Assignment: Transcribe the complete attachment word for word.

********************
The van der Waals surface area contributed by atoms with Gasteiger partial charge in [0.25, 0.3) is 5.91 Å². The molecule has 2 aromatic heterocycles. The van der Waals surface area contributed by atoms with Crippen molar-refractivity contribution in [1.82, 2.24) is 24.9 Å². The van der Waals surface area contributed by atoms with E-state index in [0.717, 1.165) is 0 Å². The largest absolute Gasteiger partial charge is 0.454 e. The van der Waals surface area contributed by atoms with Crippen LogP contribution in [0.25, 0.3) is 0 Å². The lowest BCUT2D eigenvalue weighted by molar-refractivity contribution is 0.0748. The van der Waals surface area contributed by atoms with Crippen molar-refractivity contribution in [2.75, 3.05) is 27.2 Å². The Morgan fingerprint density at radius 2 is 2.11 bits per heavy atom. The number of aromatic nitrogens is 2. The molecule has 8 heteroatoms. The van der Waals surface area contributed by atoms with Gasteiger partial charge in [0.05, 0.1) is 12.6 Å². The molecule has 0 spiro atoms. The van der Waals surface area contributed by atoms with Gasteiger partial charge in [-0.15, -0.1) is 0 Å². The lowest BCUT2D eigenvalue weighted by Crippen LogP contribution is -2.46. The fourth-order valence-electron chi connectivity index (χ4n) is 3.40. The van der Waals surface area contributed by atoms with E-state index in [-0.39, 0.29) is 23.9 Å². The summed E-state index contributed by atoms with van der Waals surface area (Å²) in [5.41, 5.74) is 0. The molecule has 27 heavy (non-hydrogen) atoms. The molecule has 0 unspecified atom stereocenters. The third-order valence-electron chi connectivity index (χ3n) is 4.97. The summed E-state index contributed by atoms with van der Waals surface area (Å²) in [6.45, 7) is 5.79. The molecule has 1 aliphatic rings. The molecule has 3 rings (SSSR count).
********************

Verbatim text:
The van der Waals surface area contributed by atoms with Gasteiger partial charge in [0.25, 0.3) is 5.91 Å². The molecule has 2 aromatic heterocycles. The van der Waals surface area contributed by atoms with Crippen molar-refractivity contribution in [1.82, 2.24) is 24.9 Å². The van der Waals surface area contributed by atoms with E-state index in [0.717, 1.165) is 0 Å². The largest absolute Gasteiger partial charge is 0.454 e. The van der Waals surface area contributed by atoms with Crippen LogP contribution in [0.25, 0.3) is 0 Å². The lowest BCUT2D eigenvalue weighted by molar-refractivity contribution is 0.0748. The van der Waals surface area contributed by atoms with Crippen molar-refractivity contribution in [2.75, 3.05) is 27.2 Å². The Morgan fingerprint density at radius 2 is 2.11 bits per heavy atom. The number of aromatic nitrogens is 2. The molecule has 8 heteroatoms. The van der Waals surface area contributed by atoms with Gasteiger partial charge in [0.05, 0.1) is 12.6 Å². The molecule has 0 spiro atoms. The van der Waals surface area contributed by atoms with Gasteiger partial charge in [-0.15, -0.1) is 0 Å². The lowest BCUT2D eigenvalue weighted by Crippen LogP contribution is -2.46. The fourth-order valence-electron chi connectivity index (χ4n) is 3.40. The van der Waals surface area contributed by atoms with E-state index in [-0.39, 0.29) is 23.9 Å². The summed E-state index contributed by atoms with van der Waals surface area (Å²) in [5.41, 5.74) is 0. The molecule has 27 heavy (non-hydrogen) atoms. The molecule has 0 unspecified atom stereocenters. The third-order valence-electron chi connectivity index (χ3n) is 4.97. The summed E-state index contributed by atoms with van der Waals surface area (Å²) in [6.45, 7) is 5.79. The molecule has 1 aliphatic rings. The molecule has 3 rings (SSSR count).